Should a law student study company secretary (CS) course?

Pursuing the company secretary (CS) course simultaneously with a law degree has been a very sought-after choice for law students, especially those who want to work in the corporate sector (in a law firm or as in-house counsels). Many students have asked me how the CS course impacts their career prospects, so I thought of assimilating my thoughts here.

The CS is a very reputed course which has been consistently been conducted by the Institute of Company Secretaries of India (ICSI). It is one of the oldest corporate law-related courses. Another popular course is the CA (Chartered Accountancy) course, but it is primarily pursued by those lawyers who intend to specialize in tax laws. For those who do not want to focus on tax, the CS course continues to remain the most popular choice. What is its relevance to for a law student’s career? What are its benefits and how does it impact your future prospects?

  • The CS course is well-structured and covers the Companies Act very comprehensively. As it provides a high amount of specialized information, law students prefer taking it up, because the 5 or 3-year law course does not offer equivalent opportunities for specialization.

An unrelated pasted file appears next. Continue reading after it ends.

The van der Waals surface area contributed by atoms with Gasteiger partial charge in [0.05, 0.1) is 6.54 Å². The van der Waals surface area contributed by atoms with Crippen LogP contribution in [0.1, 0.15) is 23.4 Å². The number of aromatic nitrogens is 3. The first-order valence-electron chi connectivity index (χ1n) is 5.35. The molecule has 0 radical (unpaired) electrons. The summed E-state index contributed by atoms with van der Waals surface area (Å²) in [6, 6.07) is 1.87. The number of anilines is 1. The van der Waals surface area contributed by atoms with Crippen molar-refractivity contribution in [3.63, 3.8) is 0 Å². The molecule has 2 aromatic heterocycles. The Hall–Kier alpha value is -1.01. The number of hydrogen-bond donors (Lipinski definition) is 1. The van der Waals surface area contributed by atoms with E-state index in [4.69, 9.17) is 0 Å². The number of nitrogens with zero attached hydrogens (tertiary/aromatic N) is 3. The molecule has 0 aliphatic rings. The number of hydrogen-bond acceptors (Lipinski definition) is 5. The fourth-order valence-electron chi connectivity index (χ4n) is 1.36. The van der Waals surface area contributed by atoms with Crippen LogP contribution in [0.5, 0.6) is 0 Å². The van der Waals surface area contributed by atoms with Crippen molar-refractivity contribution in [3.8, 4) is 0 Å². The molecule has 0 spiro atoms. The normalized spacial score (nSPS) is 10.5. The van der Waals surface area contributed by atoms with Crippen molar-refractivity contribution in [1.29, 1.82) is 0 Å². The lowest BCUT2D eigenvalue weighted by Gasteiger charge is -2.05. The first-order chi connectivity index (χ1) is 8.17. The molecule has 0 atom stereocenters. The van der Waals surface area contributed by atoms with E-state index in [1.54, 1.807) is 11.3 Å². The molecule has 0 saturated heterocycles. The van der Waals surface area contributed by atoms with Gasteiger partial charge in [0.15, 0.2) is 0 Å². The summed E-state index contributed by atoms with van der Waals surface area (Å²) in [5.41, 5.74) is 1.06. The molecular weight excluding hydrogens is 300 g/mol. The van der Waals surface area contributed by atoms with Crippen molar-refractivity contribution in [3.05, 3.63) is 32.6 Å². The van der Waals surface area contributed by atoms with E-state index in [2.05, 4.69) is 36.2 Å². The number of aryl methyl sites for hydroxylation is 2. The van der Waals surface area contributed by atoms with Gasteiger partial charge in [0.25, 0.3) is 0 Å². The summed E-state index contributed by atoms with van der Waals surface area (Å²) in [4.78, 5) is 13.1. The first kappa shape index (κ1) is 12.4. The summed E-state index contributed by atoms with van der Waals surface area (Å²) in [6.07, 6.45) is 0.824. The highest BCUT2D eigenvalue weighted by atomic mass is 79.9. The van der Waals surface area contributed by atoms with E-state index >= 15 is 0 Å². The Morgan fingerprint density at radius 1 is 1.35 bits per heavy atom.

• The CS course focuses on compliance. Compliance has a very specific meaning here – every business is required to maintaining specific registers and file certain kinds of information with the government or regulatory authorities in a specific format. Under the law, company secretaries have the responsibility to ensure that companies have duly kept such registers and made necessary filings in respect of their business-related actions. They are responsible for performing secretarial work.
  • Corporate lawyers have a very different role to play, whether they are working in law firms or as in-house counsel in a company. Typically, they may be involved in structuring business deals, contract negotiation, such as negotiating licenses, investment agreements, or in performing the legal actions and documentation necessary for a particular transaction, or in advising management on strategic business decisions, as:

“Should you locate a business in an SEZ?”

“Should you take a foreign loan for your business?”

“Should a real estate business be structured as an LLP?”

Their primary role is not to perform Companies Act compliance.

  • Recruiters hire on the basis of skills instead of qualifications. In the absence of sufficient people who possess necessary skills up to the desired levels, they have no option but to rely on preliminary indicators. Completing the CS course indicates that one at least understands the Companies Act and has a sense of corporate compliance. However, a lot of young lawyers are simultaneously pursuing CS to acquire additional knowledge, so to differentiate yourself and be employable, just mentioning the CS qualification in your CV is not sufficient by itself – you should be in a position to substantiate what you have learnt in the CS course and how it will add value to you as a lawyer when you practice. This is the tricky part.

How to find out for yourself what business lawyers and company secretaries do